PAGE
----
More than three billion email addresses and passwords are now in the hands of hackers. As reported by CyberNews, some 3.2million cleartext emails and password pairs have been leaked on a popular hacking forum online. This latest leak aggregates past leaks from Netflix, LinkedIn, Bitcoin and more.
So, these passwords aren’t necessarily the ones needed to login to a corresponding email account. Just emails and logins used to access services such as Netflix that were caught up in other leaks.
However, if this password and email combo is used across a variety of different services (i.e to login to email inboxes and access online shopping portals) it could give affected users a major headache.
The study does not specifically mention whether accounts from email providers such as Hotmail, Outlook, Yahoo Mail or more are among those affected.
But Express.co.uk used a tool online to check whether any of our personal addresses were caught in in the breach, and found one Gmail addie that was affected.
This latest leak is believed to be the largest ever compilation of email addresses and passwords to be leaked online.
The previous largest breach was the Breach Compilation of 2017 which saw 1.4billion credentials leaked online.
However, this latest leak – known as the ‘Compilation of Many Breaches’ (COMB) – is over twice the size of the 2017 data cache.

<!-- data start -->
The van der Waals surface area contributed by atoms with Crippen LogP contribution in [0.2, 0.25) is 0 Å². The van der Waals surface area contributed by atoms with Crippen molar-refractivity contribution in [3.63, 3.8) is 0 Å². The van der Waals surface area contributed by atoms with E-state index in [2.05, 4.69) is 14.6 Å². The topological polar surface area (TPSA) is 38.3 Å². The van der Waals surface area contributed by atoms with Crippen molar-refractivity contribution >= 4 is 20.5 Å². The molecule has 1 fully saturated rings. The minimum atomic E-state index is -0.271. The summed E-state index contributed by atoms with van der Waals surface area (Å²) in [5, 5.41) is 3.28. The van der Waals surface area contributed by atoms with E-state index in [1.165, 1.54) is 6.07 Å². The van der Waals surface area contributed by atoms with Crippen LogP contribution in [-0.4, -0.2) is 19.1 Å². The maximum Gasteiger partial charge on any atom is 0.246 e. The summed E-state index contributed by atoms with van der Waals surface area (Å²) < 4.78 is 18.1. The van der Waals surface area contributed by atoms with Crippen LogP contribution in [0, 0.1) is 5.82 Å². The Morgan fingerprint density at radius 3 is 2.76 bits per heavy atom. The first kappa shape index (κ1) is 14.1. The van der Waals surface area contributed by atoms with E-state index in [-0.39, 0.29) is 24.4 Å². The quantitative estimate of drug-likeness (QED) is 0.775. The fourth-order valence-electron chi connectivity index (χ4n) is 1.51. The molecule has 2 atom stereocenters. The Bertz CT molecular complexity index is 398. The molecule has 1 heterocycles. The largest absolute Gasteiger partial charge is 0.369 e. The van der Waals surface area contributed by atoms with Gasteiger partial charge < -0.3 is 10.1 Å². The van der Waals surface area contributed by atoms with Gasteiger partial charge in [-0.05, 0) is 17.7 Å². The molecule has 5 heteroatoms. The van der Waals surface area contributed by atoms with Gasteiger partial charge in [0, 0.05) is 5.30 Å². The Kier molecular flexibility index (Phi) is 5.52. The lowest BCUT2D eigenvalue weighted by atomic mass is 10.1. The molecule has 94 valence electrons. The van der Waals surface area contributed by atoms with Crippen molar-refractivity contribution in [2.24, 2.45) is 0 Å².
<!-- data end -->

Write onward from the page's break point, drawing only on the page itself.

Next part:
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CyberNews said the potential impact of this latest breach is “unprecedented”, especially if any affected users use the same password for their email for other online services.
While it isn’t best practice to do so, some people do tend to reuse passwords as it can be easier to remember.
If you have been impacted by this latest breach, and also use the affected password for other online accounts then we’d advise you to change both swiftly.
Enabling two-factor authentication (2FA) when websites allow it also helps add an extra layer of protection to your accounts.
CyberNews said: “The impact to consumers and businesses of this new breach may be unprecedented. Because the majority of people reuse their passwords and usernames across multiple accounts, credential stuffing attacks is the biggest threat.
“If users use the same passwords for their LinkedIn or Netflix as they do their Gmail accounts, attackers can pivot to other more important accounts.”
They went on to add: “Users are normally recommended to change their passwords on a regular basis, and to use unique passwords for every account. Doing so – creating and remembering unique passwords – can be quite challenging, and we recommend users get password managers to help them create strong passwords.
“And, of course, users should add multi-factor authentication, like Google Authenticator, on their more sensitive accounts. That way, even if an attacker has their username and password, they won’t be able to get into their accounts.”